The Goldstein's across the street had a yippy little poodle. I do not remember his name, though I can hear the yip-yip-yipping in my head right now. Our neighbor Mrs. Nunes had a German Shepard who I often saw in their fenced-in backyard, when I was hanging up laundry on the line. My mom's friend up the hill (whose name I am forgetting, though her kindness to me when I ran away from home I remember well) had a fluffy white dog. Maybe is was a "Maltese dog."


"Maltese" references were in me, though I did not realize that until I was in Malta. When I realized I had these references in me all along, it was like I had been in the dark and a lightbulb turned on, like I had been asleep and just woke up. I felt enlightened and ignorant at the same time. It was awesome and humbling.


I am remembering something else from my childhood...


I grew up in Peabody, Massachusetts, a town in the upper northeast corner of the United States (USA). There was (and still is) a neighboring town called Marblehead, Massachusetts, situated on the edge of the Atlantic Ocean (where the sun rises). There was a phrase we would say, when we (finally) understood something we had not previously realized. We would lightly smack our forehead with the palm of our hand and say: Dawn breaks on Marblehead.


As dawn broke on my marble head, I wondered why I had not been curious about the word Maltese. I had heard those references and not once asked: Where does that word come from: Maltese?


I am more curious now. I am asking more questions. I am more interested in history - in the history of words and the history of nations. I am interested in how past thoughts, feelings and actions have created the world as we know it. I am interested in how thoughts, feelings and actions in this present moment are creating the future.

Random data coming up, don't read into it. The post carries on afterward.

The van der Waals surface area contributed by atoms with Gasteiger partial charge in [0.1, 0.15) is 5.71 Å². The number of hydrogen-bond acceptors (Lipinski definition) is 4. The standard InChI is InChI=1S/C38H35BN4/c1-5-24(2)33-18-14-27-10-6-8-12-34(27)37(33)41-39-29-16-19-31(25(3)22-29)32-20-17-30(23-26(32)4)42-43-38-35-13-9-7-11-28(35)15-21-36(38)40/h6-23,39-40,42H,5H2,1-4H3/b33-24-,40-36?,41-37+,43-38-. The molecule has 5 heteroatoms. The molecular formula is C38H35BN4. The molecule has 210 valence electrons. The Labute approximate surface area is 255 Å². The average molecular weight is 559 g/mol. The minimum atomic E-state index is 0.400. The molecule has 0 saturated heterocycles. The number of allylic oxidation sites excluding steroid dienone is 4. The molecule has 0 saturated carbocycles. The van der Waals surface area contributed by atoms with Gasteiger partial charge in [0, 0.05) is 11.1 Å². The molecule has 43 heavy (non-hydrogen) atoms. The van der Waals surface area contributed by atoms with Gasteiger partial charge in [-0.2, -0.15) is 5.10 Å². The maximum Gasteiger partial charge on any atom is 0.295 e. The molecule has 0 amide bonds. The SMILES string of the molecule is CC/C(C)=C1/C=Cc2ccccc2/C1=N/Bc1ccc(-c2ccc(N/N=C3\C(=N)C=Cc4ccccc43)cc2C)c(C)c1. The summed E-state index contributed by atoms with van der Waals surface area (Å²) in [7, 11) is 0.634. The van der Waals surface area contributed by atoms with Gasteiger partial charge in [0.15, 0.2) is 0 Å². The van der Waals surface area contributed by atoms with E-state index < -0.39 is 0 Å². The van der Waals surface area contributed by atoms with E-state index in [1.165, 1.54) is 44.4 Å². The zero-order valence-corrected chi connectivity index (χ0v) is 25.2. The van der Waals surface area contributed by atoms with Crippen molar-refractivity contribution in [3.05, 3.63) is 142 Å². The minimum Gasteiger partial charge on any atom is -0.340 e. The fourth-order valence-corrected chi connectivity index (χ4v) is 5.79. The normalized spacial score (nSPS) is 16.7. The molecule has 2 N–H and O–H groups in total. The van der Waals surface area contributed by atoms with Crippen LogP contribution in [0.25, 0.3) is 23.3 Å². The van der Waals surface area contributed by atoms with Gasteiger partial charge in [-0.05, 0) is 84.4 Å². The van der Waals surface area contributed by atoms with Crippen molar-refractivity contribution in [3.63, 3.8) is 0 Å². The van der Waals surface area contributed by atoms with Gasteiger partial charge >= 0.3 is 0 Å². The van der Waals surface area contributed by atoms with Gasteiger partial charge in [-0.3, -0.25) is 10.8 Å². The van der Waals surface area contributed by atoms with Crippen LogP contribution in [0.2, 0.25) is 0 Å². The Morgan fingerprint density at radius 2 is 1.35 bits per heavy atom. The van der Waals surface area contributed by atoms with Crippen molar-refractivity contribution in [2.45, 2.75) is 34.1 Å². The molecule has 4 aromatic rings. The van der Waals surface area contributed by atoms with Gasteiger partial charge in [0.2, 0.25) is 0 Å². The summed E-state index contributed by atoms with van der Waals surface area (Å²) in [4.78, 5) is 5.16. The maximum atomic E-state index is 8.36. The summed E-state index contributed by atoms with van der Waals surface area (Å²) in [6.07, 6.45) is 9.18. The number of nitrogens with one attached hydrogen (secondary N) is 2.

I feel like I am forgetting some other association with Malta that I realized I had grown up with. Forgetting is a thing I have been doing since I was nineteen. Ima talk about forgetting for a moment because, forgetting seems to be happening more now.


Chapter Two: TBI and Forgetting

I do not think I have told you that, in this body, I have had two brain injuries. One happened before the age of six and one happened at the age of nineteen. Traumatic Brain Injury (TBI) is something I live with. On a good day, you would not know this.


I find that the results of brain injury show up most often when I am tired or stressed.


The effects of TBI may look like the inability to find a word. Sometimes I can find a synonym for the word I am searching for, or a phrase within the context of the word's meaning. Sometimes nothing shows up, my sentence is left dangling, and I am speechless. It can be awkward.


The effects of TBI may look like the inability to find a name. The worst case scenario that I can remember experiencing was when I was looking into the eyes of my (first) husband (while we were married, for almost 15 years) and could not find his name (in my brain).


The effects of TBI may look like forgetting. Between the forgetting that seems to be happening with normal aging, the exacerbated forgetting that comes with lack of sleep, and the other exacerbated forgetting that seems to be due to the stress embedded in traveling... my brain is slow and forgetful.


Chapter Three: Hosting a Sister

Bianca (from the Black Forest and Stuttgart, Germany), my dear friend-I-haven't-met-yet (in person) from our online Meditation Family, told me about a Facebook group called "Host a Sister - 50 Plus." I met Liza through this Facebook group.


Liza is an American, born in Portugal, living in Sophia, Bulgaria. She is a seasoned world traveler and had not been to Malta. Liza arrived in Malta on the Wednesday after Christmas and stayed with me (and fluffy furry purring Pina) until Sunday (New Year's Eve day).


Malta is a relatively small island. I know that I have said this before. It is worth repeating. Although Malta is "small" there is a lot to learn, a lot to see, a lot to do.